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## RDODT and RUPDT Calls

downdate and update QR and Cholesky decompositions

CALL RDODT( def, rup, bup, sup, r, z<, b, y<, ssq>>);
CALL RUPDT( rup, bup, sup, r, z<, b, y<, ssq>>);

The RDODT and RUPDT subroutines return the values:

def
is only used for downdating, and it specifies whether the downdating of matrix R by using the q rows in argument z has been successful. The result def=2 means that the downdating of R by at least one row of Z leads to a singular matrix and cannot be completed successfully (since the result of downdating is not unique). In that case, the results rup, bup, and sup contain missing values only. The result def=1 means that the residual sum of squares, ssq, could not be downdated successfully and the result sup contains missing values only. The result def=0 means that the downdating of R by Z was completed successfully.

rup
is the n ×n upper triangular matrix R that has been updated or downdated by using the q rows in Z.

bup
is the n ×p matrix B of right-hand sides that has been updated or downdated by using the q rows in argument y. If the argument b is not specified, bup is not computed.

sup
is a p vector of square roots of residual sum of squares that is updated or downdated by using the q rows of argument y. If ssq is not specified, sup is not computed.

The inputs to the RDODT and RUPDT subroutines are as follows:

r
specifies an n ×n upper triangular matrix R to be updated or downdated by the q rows in Z. Only the upper triangle of R is used; the lower triangle can contain any information.

z
specifies a q ×n matrix Z used rowwise to update or downdate the matrix R.

b
specifies an optional n ×p matrix B of right-hand sides that have to be updated or downdated simultaneously with R. If b is specified, the argument y must also be specified.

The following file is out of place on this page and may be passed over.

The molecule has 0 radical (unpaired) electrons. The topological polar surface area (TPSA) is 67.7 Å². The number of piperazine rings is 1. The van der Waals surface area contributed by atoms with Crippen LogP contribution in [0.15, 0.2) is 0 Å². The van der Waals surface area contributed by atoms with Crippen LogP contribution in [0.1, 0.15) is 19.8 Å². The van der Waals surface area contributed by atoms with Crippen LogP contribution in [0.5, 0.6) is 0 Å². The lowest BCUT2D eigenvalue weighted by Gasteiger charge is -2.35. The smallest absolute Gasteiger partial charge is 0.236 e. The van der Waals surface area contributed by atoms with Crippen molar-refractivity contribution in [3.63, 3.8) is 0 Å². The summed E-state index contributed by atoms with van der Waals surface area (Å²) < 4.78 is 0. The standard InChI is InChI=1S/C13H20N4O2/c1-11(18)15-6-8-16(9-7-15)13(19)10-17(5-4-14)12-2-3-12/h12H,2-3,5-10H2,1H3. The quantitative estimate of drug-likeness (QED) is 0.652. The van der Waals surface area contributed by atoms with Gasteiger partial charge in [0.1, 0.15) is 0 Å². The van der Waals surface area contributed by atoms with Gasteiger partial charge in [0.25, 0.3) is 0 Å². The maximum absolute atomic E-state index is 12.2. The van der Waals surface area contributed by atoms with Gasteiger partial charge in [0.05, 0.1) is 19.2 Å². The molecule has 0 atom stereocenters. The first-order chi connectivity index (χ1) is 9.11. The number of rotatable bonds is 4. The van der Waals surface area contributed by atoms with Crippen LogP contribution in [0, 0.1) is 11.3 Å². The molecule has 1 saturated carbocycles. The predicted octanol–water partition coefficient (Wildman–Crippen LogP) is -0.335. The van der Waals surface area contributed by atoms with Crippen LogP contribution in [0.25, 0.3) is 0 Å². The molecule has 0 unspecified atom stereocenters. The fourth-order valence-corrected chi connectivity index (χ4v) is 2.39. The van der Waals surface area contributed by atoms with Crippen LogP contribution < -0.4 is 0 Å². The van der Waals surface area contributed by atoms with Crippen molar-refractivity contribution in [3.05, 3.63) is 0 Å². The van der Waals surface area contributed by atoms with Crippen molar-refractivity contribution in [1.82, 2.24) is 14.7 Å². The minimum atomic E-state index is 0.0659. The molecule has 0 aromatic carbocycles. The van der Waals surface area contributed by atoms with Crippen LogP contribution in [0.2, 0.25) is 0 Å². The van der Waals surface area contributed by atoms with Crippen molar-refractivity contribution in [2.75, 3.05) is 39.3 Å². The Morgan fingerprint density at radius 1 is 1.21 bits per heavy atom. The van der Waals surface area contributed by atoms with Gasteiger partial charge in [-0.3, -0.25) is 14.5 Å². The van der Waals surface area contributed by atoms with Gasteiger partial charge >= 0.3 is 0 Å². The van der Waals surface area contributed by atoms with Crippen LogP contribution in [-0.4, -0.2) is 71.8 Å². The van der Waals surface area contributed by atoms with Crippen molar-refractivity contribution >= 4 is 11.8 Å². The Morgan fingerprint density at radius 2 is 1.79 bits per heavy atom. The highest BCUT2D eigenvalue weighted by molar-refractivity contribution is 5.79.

y
specifies an optional q ×p matrix Y used rowwise to update or downdate the right-hand side matrix B. If b is specified, the argument y must also be specified.

ssq
is an optional p vector that, if b is specified, specifies the square root of the error sum of squares that should be updated or downdated simultaneously with R and B.

The upper triangular matrix R of the QR decomposition of an m ×n matrix A,
A = QR, where Q' Q = QQ' = Im
is recomputed efficiently in two cases:
• update: An n vector z is added to matrix A.
• downdate: An n vector z is deleted from matrix A.
Computing the whole QR decomposition of matrix A by Householder transformations requires 4mn2 - 4n3/3 floating point operations, whereas updating or downdating the QR decomposition (by Givens rotations) of one row vector z requires only 2n2 floating point operations.

If the QR decomposition is used to solve the full rank linear least-squares problem
minx | Ax- b|2 = ssq
by solving the nonsingular upper triangular system
x = R-1 Q' b
then the RUPDT and RDODT subroutines can be used to update or downdate the p-transformed right-hand sides Q' B and the residual sum-of-squares p vector ssq provided that for each n vector z added to or deleted from A there is also a p vector y added to or deleted from the m ×p right-hand-side matrix B.

If the arguments z and y of the subroutines RUPDT and RDODT contain q > 1 row vectors for which R (and Q' B, and eventually ssq) is to be updated or downdated, the process is performed stepwise by processing the rows zk (and yk), k = 1, ... ,q, in the order in which they are stored.